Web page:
RNAseq normal matches using publicly available databases
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10 months ago
geneart$$ ▴ 50

Hi, Was wondering if anyone has any advice on using publicly available normal matches to use in RNAseq analysis with our tumor samples. We have liver cancer tumors but lack normal tissue for some of the cases. So can we perform RNAseq analysis using liver normal RNAseq data from TCGA with our tumor data? 25 tumor-25 normal (different normal patients for liver from TCGA)

Does this pose a problem of any kind in pairwise analysis? They will not be from the same patient as ours obviously but still normal and molecular signatures for normal should be pretty much same ? Is there anything I will need to pay close attention to?

I have not done this type of analysis before and so please pardon my ignorance here!

Thankyou for your time !

RNA-Seq TCGA DGE normal tumor • 332 views
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10 months ago
ATpoint 55k

No, you cannot. Please use the search function for previous threads on that matter. The crux here is that the condition (tumor/normal) are confounded by study so you cannot distinguish biological from technical/batch effects, and there will be plenty. For illustration, you can go through Basic normalization, batch correction and visualization of RNA-seq data which contains data from the exact same specimen but prepared with different library prep kits. That somewhat mimics different studies. You will see that if you perform DEG analysis between the sample sample, just comparing kits there will be hundreds of DEGs. That means your analysis would be spawned with false calls that do not reflect any biological but pure technical differences. For tumor-only data it will probably come down to either defining sub-groups in your data, either basic on clinical metadata or clustering-based approaches, and then compare these groups with each other.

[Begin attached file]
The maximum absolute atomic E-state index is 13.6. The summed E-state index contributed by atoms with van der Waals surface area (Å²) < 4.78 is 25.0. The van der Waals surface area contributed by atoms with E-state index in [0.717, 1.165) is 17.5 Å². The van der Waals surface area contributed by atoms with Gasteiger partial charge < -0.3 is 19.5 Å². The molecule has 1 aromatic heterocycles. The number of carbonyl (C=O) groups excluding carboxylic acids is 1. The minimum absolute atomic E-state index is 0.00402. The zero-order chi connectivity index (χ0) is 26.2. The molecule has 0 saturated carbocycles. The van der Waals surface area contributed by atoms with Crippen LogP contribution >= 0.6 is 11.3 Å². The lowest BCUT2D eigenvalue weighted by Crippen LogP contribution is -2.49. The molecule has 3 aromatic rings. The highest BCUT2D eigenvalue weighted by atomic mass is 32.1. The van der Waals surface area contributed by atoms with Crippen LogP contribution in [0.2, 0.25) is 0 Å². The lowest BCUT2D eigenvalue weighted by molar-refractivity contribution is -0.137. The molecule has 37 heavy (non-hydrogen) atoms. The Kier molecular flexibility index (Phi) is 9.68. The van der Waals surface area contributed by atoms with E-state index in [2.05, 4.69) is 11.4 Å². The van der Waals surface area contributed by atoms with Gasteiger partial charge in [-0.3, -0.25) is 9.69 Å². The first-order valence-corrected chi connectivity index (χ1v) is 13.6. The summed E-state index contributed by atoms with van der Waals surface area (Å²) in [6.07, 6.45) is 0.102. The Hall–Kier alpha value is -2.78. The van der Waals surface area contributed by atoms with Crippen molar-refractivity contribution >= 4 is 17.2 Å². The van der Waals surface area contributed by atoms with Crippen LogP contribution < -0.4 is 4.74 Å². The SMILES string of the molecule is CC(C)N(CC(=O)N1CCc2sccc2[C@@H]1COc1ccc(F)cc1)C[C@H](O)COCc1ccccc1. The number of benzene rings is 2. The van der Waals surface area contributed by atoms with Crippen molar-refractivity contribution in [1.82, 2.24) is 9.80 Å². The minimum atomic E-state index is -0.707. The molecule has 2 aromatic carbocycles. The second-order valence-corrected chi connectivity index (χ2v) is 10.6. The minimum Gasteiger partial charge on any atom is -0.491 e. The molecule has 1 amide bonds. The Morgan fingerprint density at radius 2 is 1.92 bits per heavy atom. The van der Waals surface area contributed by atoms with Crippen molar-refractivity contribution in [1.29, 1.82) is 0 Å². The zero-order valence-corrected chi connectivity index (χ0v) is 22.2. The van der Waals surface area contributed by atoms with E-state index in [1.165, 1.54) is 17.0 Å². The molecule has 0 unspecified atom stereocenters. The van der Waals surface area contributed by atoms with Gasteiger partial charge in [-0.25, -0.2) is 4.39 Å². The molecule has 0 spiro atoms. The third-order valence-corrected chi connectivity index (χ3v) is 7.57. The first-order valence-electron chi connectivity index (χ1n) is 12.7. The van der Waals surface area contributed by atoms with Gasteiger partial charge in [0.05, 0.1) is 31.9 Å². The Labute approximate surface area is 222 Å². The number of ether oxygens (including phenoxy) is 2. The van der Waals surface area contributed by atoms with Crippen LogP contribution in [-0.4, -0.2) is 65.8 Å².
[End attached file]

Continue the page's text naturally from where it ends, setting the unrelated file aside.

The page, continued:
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Thankyou ! This totally makes sense! If there is situation when one has to use a normal match from another source can we bioinformatically normalize the variations or minimize the variability?

I read this paper https://www.nature.com/articles/s41467-017-01027-z recently and they have used a R package to minimize the variability in their analysis as they compared GTEx data with TCGA data. I dont know much about this package and would like to hear from anyone about this or anything similar that we can use to bioinformatically to iron out the variabilities. Any input on this is greatly appreciated !

Thankyou again !

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